Eight in ten food business owners have said they are unprepared for new food safety legislation that will be coming into effect in October, Press Association has reported.

The lack of awareness about Natasha’s Law is “worrying” experts have said.

Natasha’s Law requires pre-packaged foods in the UK to carry all allergy information following the death of 15-year-old Natasha Ednan-Laperouse who suffered a fatal allergic reaction from a Pret A Manger in 2016.

Her parents have since campaigned for a change in the law around food labelling, and in June 2019 the Government announced that Natasha’s Law would come into effect from October 2021.

The legislation will require food businesses to provide full ingredient lists and allergen information on foods pre-packaged for sale in England, Wales, Scotland and Northern Ireland.

With the introduction of Natasha’s law only a month away, research commissioned by global standards organisation GS1 UK, found that 40% of businesses had not yet heard of Natasha’s Law.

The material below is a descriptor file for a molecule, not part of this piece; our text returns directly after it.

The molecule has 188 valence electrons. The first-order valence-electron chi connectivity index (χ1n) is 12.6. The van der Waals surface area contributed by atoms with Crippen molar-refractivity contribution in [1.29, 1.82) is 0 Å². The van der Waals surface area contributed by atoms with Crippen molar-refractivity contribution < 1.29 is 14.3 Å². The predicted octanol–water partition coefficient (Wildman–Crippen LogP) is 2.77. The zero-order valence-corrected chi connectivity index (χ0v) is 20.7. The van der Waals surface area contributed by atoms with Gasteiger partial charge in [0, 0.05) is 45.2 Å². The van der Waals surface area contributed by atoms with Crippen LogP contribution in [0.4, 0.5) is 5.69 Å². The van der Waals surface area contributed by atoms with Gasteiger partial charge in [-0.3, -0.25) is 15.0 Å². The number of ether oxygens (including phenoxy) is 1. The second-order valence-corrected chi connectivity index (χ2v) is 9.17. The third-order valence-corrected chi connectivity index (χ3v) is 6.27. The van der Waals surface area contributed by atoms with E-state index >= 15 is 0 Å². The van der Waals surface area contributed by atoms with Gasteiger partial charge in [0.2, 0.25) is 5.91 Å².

48% of food franchise employees in small independent businesses had heard of Natasha’s Law, according to the study.

Eight in ten said they felt unprepared for the new regulations coming into effect, despite 90% saying they had received plenty of information about the new law.

Henry Dimbleby MBE, author of the National Food Strategy said: “Natasha’s Law represents a hugely positive, yet complex transformation for the food sector, one fraught with risk.

“It is worrying that the awareness of the changes is inconsistent, but not particularly surprising after everything the sector has had thrown at it over the last 18 months.

“It’s therefore fantastic to see a data solution that will help companies, particularly smaller companies, make the required changes while reducing both bureaucracy and the opportunities for error.”

There were 500 food industry employers and employees surveyed for the poll